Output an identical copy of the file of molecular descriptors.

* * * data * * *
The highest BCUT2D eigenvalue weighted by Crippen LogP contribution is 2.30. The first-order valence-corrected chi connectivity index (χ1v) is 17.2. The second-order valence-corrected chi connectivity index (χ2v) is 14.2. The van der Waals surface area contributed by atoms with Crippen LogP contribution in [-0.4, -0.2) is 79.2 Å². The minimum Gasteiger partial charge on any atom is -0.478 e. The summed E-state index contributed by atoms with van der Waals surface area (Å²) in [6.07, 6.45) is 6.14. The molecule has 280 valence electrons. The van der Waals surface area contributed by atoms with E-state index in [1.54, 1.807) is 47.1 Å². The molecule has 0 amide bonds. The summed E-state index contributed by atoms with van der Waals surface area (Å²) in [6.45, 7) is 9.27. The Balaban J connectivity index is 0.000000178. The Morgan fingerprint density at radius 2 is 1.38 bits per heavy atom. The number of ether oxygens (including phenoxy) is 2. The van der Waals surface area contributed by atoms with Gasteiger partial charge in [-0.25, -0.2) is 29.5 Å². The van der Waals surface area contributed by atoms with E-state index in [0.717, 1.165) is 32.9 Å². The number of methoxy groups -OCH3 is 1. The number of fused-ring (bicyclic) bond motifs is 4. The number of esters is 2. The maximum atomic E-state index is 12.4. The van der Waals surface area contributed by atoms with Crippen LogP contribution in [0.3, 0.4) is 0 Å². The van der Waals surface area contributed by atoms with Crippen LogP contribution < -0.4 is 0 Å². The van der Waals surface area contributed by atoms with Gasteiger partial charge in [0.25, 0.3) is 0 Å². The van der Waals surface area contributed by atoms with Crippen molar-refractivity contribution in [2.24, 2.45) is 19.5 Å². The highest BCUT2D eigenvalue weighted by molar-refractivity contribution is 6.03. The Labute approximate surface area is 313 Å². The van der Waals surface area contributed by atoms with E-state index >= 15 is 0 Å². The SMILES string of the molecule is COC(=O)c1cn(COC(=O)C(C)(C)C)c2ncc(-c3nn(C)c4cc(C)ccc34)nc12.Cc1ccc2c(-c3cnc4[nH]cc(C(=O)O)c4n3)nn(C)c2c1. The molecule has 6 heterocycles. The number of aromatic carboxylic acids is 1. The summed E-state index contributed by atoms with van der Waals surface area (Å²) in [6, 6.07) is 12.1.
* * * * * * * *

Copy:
The highest BCUT2D eigenvalue weighted by Crippen LogP contribution is 2.30. The first-order valence-corrected chi connectivity index (χ1v) is 17.2. The second-order valence-corrected chi connectivity index (χ2v) is 14.2. The van der Waals surface area contributed by atoms with Crippen LogP contribution in [-0.4, -0.2) is 79.2 Å². The minimum Gasteiger partial charge on any atom is -0.478 e. The summed E-state index contributed by atoms with van der Waals surface area (Å²) in [6.07, 6.45) is 6.14. The molecule has 280 valence electrons. The van der Waals surface area contributed by atoms with E-state index in [1.54, 1.807) is 47.1 Å². The molecule has 0 amide bonds. The summed E-state index contributed by atoms with van der Waals surface area (Å²) in [6.45, 7) is 9.27. The Balaban J connectivity index is 0.000000178. The Morgan fingerprint density at radius 2 is 1.38 bits per heavy atom. The number of ether oxygens (including phenoxy) is 2. The van der Waals surface area contributed by atoms with Gasteiger partial charge in [-0.25, -0.2) is 29.5 Å². The van der Waals surface area contributed by atoms with E-state index in [0.717, 1.165) is 32.9 Å². The number of methoxy groups -OCH3 is 1. The number of fused-ring (bicyclic) bond motifs is 4. The number of esters is 2. The maximum atomic E-state index is 12.4. The van der Waals surface area contributed by atoms with Crippen LogP contribution in [0.3, 0.4) is 0 Å². The van der Waals surface area contributed by atoms with Crippen LogP contribution < -0.4 is 0 Å². The van der Waals surface area contributed by atoms with Gasteiger partial charge in [0.25, 0.3) is 0 Å². The van der Waals surface area contributed by atoms with Crippen molar-refractivity contribution in [2.24, 2.45) is 19.5 Å². The highest BCUT2D eigenvalue weighted by molar-refractivity contribution is 6.03. The Labute approximate surface area is 313 Å². The van der Waals surface area contributed by atoms with E-state index >= 15 is 0 Å². The SMILES string of the molecule is COC(=O)c1cn(COC(=O)C(C)(C)C)c2ncc(-c3nn(C)c4cc(C)ccc34)nc12.Cc1ccc2c(-c3cnc4[nH]cc(C(=O)O)c4n3)nn(C)c2c1. The molecule has 6 heterocycles. The number of aromatic carboxylic acids is 1. The summed E-state index contributed by atoms with van der Waals surface area (Å²) in [6, 6.07) is 12.1.